Here is my list of things that you should always have on hand. They are all multi purpose, inexpensive, and will help you make meals without having to go to the store.

The very basics
Salt and pepper- duh, but go for sea salt and peppercorns in a grinder
Vinegars-balsamic and rice wine
Olive oil
Veg. oil
Garlic powder
Red pepper flakes or cayenne powder
Dried herbs- rosemary and basil to start with
Other spices you like- ginger, paprika, cinnamon etc.
Honey- unless you bake, you can use honey to sweeten everything
Soy sauce or tamari

In your cupboard
Pasta- this should also include some ethnic varieties like soba or rice noodles
Rice- buy in bulk for pennies at an Asian grocery store
Cous cous
Beans- kidney, black and cannellini
Canned tomatoes
Jarred olives
Cornmeal and/or panko

In your freezer
Gnocchi- for when you don't want pasta
Wonton Wrappers
Frozen veggies- more important in the winter
Nuts- unless you're eating them right away, store in the freezer. Peanuts and pine nuts are staples
Tofu- prep first by squeezing the liquid out

In your fridge
Condiments- a good mustard is a must have

Then fill in with fresh and seasonal ingredients. I'm lucky enough to have farmer's markets I visit every Wednesday and Saturday in addition to my CSA pickups every other Monday. This summer I've realized that my fridge is always brimming with fresh produce, sometimes more than I can eat. I think my pantry items and strategies will change significantly when it gets colder and fresh ingredients are harder to come by. I guess this is why so many people are canning and freezing fruits and vegetables. Anyways, having a well stocked cupboard will make cooking a lot easier. Even if you have to visit several different stores, shop around until you know where to get your pantry items in bulk for cheap.

Are there any items I missed that you always keep on hand?

Wednesday, August 19, 2009

Birthday Surprise Dinner Course #3

I very rarely make dessert, but bread pudding is about as easy as it gets. The orange is a fresh and unexpected twist.

1 baguette- I used walnut and raisin
1 orange, juice and zest
1 cup of heavy cream or whole milk plus more as needed
2-3 eggs

Drizzle of honey
Cinnamon, optional
Bar of dark chocolate
Fresh fruit for garnish

In a bowl, blend the milk and eggs. Add the juice of 1 orange along with some of the zest and a drizzle of honey. If using a plain baguette, add more honey and maybe some cinnamon. Let this mixture sit in the fridge for an hour or so.

Slice or tear the baguette into bite size chunks and place in a baking dish. I made individual bread puddings in two small dishes. Pour the custard over the bread and mix to combine. All the bread should soak up some of the custard, if not add some more milk. If you like it really custardy go for three eggs and also let it sit for a while, but I like mine drier and even a little crispy on the top.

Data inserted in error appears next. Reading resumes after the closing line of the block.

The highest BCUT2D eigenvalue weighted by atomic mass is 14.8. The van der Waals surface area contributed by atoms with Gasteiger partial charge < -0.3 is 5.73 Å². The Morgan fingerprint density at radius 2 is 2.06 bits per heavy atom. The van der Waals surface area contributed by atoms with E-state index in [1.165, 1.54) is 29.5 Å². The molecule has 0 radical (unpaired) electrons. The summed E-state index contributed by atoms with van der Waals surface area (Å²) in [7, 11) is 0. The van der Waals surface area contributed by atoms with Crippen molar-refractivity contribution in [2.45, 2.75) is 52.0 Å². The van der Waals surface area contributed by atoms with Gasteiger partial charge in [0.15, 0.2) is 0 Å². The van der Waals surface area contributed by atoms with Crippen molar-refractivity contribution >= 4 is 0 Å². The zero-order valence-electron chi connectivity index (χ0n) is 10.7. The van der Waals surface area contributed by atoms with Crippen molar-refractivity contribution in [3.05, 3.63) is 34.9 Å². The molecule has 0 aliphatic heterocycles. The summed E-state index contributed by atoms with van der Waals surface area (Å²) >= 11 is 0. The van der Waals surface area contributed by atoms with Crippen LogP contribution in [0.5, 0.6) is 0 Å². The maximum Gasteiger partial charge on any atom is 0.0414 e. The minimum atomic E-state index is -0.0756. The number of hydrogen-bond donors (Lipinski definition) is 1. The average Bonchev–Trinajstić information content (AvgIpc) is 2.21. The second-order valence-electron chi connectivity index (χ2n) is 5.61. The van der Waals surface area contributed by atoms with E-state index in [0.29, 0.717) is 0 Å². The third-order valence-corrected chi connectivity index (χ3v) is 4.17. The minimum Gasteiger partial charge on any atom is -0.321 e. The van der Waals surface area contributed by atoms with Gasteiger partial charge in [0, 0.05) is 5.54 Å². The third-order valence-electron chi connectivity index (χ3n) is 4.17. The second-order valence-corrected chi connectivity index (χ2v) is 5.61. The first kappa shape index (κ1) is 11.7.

Bake uncovered in a 350 degree oven for about 20 minutes until it's steamy. Take it out, and grate some dark chocolate over the top. Even breaking the bar up into chunks is fine. Put back in the oven for another 5 minutes until the chocolate melts. Serve with fresh fruit on the side. (I heated up the leftovers the next day and topped with ice cream which is great but maybe too rich after a heavy meal.)

Birthday Surprise Dinner Course #2

Duck is another one of Fred's favorite foods. This one was definitely an experiment and one I was sure would be a disaster. Happily, I was wrong. It was so tender and juicy that I forgot about how cute ducks are. Best of all, it was incredibly easy.

2 duck breasts
2 oranges
1 shallot
1 tbsp grated ginger
Splash soy sauce
Red pepper flakes
Handful small potatoes
Dried rosemary
Green beans
Squeeze of lemon

Early in the day, start marinating the duck breast. Mix together the juice of 2 oranges, 1 minced shallot, the grated ginger, soy sauce, salt, pepper and red pepper flakes in a bowl. Trim the excess fat from the duck. A layer of fat is fine on one side of the breast, but trim any that's hanging over the sides. Pour the breasts into a large ziplock bag with the marinade and place in a bowl in the fridge. Should marinate for 3-4 hours.

Slice the potatoes into rounds and place in a baking dish. Drizzle with some olive oil, rosemary, salt, pepper and chopped garlic.

Take the duck out of the marinade and place skin side up in a baking dish. Pop in a 325 degree oven, uncovered. This should take about 40 minutes total, and don't worry if it sizzles and pops while cooking. After about 15 minutes put your potatoes in as well so that they are both done at the same time. The duck is done when it's nicely golden brown on the top and firm when you poke it, and the potatoes should be fork tender.

While they are in the oven, steam your green beans. When done to your liking squirt some lemon juice over and season with lots of salt and pepper. To serve, slice the duck breasts and fan on the plate. Note that some people like it a little pink, in which case check around the half hour mark.

Birthday Surprise Dinner Course #1